"Compare Imperial rule to what is happening now ..." the Client says. "Look outside. Is the world more peaceful since the revolution? I see nothing but death and chaos.” Before he can check on Baby Yoda, he gets a call that he simply has to take. Over the holo, we finally see Giancarlo Esposito as Moff Gideon. The Client begins the call with “Yes, Moff Gideon?”

That may not sound like a big deal, but it is.

"Moffs" have been in Star Wars since the beginning. Most of the Imperial stooges and flunkies use the title of "Moff," and even Governor Tarkin was given the special title of "Grand Moff." You see the title in the closing credits for the films, and you read the title in books — never, ever before, however, has the word "Moff" been said in a movie or a show. It's never said in film, and has never been said in animation. For the first time since 1977, someone on screen has finally said the word "Moff." It is oddly fitting that Werner Herzog gets that honor. Also, yes, this is something we get excited about. Moff! 

Moff Gideon (The Mandalorian)


The conversation is not long. Gideon asks if the child is with them, and Herzog says it is. Gideon suggests that he check again, and then suddenly the entire place starts getting blown away. The Client gets blasted (likely dead, unsure), and behind a now-crumbling wall we see a squad of death troopers assemble. We first saw these highly elite and cybernetically enhanced soldiers in Rogue One: A Star Wars Story, and since then have seen them in Star Wars Rebels and also spent some time with them in books. They are not to be underestimated.

Speaking of Star Wars Rebels, the next thing we see is an "Imperial Troop Transport" hover its way in and deploy a ton of stormtroopers. This vehicle was invented for that series (based on the classic trooper carrier toy), but it is now making its live-action debut.

Mando realizes they are neck-deep in poodoo, so he comms Kuill to get his status. Kuill is still on his way back to the ship with Baby Yoda, but unfortunately the scout troopers pick up this call, gun their bikes, and speed off after Kuill. Not great, Bob!

A classic TIE fighter flies in overhead, and lands in a very fancy wing-folding fashion, something else we've never seen in live action before. The top hatch pops open (another live-action first, sorry, but it is) and out comes Moff Gideon, looking cool, shiny, and confident.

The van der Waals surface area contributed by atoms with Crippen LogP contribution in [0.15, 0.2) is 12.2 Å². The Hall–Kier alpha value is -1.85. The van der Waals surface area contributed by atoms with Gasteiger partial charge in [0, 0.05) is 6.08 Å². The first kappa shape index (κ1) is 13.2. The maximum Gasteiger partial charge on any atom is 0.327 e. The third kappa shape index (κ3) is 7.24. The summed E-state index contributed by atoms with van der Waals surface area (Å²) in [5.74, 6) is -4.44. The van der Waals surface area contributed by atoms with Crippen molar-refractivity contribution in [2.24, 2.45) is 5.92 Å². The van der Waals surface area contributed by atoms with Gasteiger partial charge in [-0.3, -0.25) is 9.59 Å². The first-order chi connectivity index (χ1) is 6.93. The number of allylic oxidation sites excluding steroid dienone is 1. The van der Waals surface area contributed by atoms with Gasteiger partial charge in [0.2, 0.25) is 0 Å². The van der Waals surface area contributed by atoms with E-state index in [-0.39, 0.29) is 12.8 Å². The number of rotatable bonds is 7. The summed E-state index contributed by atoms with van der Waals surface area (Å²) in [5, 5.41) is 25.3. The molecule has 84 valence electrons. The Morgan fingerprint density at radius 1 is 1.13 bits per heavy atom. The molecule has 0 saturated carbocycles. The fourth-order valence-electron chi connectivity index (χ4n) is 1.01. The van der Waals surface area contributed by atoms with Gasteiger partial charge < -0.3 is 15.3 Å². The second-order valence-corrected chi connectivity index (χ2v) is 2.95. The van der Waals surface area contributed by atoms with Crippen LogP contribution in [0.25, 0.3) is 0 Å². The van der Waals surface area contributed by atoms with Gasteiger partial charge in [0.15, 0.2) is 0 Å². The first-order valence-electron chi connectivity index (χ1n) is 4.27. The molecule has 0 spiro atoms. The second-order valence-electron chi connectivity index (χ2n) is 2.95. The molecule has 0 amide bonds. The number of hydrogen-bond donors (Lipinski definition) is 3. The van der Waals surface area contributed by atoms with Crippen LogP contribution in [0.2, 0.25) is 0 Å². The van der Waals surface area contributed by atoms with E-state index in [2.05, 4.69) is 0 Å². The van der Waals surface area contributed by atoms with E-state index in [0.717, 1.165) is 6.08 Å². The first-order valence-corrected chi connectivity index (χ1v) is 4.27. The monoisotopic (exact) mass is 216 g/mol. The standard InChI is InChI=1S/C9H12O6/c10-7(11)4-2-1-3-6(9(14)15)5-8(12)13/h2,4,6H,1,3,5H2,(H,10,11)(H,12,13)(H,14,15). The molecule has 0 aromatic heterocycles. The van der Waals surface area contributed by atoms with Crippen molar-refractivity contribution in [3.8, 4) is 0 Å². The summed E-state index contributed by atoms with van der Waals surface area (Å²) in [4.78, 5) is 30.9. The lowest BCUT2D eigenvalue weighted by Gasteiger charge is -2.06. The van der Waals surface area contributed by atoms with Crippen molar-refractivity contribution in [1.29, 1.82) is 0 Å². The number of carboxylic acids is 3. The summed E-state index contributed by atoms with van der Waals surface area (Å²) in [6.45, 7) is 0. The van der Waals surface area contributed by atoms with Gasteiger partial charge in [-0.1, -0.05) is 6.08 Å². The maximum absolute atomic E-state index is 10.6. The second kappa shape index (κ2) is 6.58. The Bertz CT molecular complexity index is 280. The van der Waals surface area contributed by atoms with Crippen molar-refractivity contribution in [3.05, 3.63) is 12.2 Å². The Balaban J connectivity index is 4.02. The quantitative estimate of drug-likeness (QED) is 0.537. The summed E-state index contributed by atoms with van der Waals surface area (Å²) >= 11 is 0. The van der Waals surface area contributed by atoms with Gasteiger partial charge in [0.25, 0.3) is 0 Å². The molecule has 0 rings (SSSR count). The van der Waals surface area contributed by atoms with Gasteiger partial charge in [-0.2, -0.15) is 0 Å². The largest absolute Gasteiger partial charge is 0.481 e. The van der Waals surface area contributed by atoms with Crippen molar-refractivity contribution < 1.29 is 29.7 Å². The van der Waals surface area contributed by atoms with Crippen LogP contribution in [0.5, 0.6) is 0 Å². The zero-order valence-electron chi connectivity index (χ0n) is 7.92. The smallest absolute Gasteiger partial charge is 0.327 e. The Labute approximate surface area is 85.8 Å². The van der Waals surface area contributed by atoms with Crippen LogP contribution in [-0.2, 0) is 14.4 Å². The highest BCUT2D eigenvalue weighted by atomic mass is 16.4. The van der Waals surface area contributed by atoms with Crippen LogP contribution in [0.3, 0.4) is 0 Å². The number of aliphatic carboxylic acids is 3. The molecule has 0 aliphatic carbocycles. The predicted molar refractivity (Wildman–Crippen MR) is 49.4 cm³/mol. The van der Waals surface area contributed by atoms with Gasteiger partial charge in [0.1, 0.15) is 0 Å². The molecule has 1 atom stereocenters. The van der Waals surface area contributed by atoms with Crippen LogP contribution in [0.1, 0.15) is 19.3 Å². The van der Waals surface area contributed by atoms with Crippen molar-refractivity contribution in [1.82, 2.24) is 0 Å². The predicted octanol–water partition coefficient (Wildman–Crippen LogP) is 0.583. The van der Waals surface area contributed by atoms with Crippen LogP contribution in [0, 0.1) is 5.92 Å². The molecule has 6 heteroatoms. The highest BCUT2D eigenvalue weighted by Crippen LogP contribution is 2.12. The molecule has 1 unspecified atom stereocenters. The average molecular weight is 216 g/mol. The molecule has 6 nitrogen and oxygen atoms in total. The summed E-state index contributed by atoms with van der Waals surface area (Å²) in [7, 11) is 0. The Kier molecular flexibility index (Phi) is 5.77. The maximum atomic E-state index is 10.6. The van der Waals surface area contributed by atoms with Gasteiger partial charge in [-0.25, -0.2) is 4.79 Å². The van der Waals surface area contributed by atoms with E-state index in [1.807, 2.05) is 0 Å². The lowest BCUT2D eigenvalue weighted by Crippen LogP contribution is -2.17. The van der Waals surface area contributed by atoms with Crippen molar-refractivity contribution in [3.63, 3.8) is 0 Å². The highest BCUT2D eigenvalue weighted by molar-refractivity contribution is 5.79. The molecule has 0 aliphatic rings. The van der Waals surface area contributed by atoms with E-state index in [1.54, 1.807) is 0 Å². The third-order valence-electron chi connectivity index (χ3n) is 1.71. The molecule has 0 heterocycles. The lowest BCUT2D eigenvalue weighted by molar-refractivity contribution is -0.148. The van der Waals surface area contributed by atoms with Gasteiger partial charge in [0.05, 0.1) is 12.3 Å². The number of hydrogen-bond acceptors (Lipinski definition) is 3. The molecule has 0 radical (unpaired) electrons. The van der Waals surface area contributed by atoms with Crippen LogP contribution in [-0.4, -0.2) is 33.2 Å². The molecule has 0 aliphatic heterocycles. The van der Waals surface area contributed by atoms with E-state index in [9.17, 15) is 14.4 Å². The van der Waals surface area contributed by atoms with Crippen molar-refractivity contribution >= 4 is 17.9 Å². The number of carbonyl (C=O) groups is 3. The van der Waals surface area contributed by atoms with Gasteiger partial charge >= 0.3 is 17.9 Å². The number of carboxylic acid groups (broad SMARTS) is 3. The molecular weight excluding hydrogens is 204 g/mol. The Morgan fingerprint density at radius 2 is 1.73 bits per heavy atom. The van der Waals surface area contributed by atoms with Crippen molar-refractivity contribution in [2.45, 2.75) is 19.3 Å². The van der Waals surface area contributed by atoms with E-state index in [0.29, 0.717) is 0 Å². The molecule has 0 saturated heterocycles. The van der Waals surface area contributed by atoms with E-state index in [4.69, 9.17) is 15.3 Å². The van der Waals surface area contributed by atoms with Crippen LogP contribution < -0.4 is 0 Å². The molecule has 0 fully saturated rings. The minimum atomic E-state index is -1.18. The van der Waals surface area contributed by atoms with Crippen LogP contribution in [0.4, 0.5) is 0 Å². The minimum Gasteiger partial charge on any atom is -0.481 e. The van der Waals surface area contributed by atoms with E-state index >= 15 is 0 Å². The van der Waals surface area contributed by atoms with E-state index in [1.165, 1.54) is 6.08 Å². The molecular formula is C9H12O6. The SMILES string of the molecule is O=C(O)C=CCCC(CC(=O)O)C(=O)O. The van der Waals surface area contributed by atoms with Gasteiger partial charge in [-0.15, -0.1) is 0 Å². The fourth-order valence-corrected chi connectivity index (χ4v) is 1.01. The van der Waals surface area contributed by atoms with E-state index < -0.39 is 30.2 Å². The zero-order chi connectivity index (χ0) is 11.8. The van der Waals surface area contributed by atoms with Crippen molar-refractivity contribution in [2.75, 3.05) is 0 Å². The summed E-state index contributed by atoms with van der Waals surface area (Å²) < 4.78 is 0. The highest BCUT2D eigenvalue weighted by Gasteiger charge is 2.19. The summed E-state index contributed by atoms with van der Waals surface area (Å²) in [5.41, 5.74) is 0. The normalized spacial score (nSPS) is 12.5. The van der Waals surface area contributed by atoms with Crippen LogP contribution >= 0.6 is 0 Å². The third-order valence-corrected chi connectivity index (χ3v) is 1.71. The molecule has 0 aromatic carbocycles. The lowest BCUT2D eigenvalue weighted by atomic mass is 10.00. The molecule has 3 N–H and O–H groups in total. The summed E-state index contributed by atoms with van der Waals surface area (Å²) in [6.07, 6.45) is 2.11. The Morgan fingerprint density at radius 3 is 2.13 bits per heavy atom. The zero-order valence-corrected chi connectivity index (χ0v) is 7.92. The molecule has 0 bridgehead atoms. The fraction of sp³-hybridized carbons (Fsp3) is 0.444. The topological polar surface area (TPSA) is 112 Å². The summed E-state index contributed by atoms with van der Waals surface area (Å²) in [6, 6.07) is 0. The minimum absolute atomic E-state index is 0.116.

He makes it simple: “You have something I want.” As we see the scout troopers close in on Kuill, he adds, “It means more to me than you will ever know.”

We then cut to Baby Yoda alone on the ground, getting scooped up by one of the scouts. No! Making this even worse, we pan over to the body of Kuill. He certainly looks dead, and his body is smoking. We think he has spoken his last ... our hearts break. 

Death Troopers (The Mandalorian)


Where to start?? The amount of new canon and story brought into the mix in this episode was staggering. If viewers wanted to get back to the main tale after a series of "one-off" missions, well, here we are.

We seem to have a formidable villain in Moff Gideon, which is exactly what we'd expect from Giancarlo Esposito. We love that the Mando went around and gathered everyone from this season who wasn't horrible, but the death of Kuill hurts.

The most puzzling, intense, and exciting thing of all, though? Baby Yoda Force powers. The Force choke was insanely shocking, and the Force healing was impressive in a totally different way. We already understood why these Imperial holdouts would want to get their hands on this little guy — now we really know. Do we want to see Baby Yoda end this season by Force-choking an entire garrison of stormtroopers? Kind of, yeah.

One lingering thought — Jon Favreau did say that this show would "tease" the beginnings of the First Order, and we know that at this point most of what was left of the Imperial Remnant has scattered off to the Unknown Regions to regroup and begin that transformation. Will Moff Gideon and Baby Yoda's wild Force powers have anything to do with that? Everything and anything seems to be on the table at this point. If Moff happened, than anything can happen.

The Mandalorian will return for its Season 1 finale on December 27. For more on the Mando and everything else in the galaxy far, far away, be sure to listen and subscribe to Jabba the Pod. This is the way. Moff happened.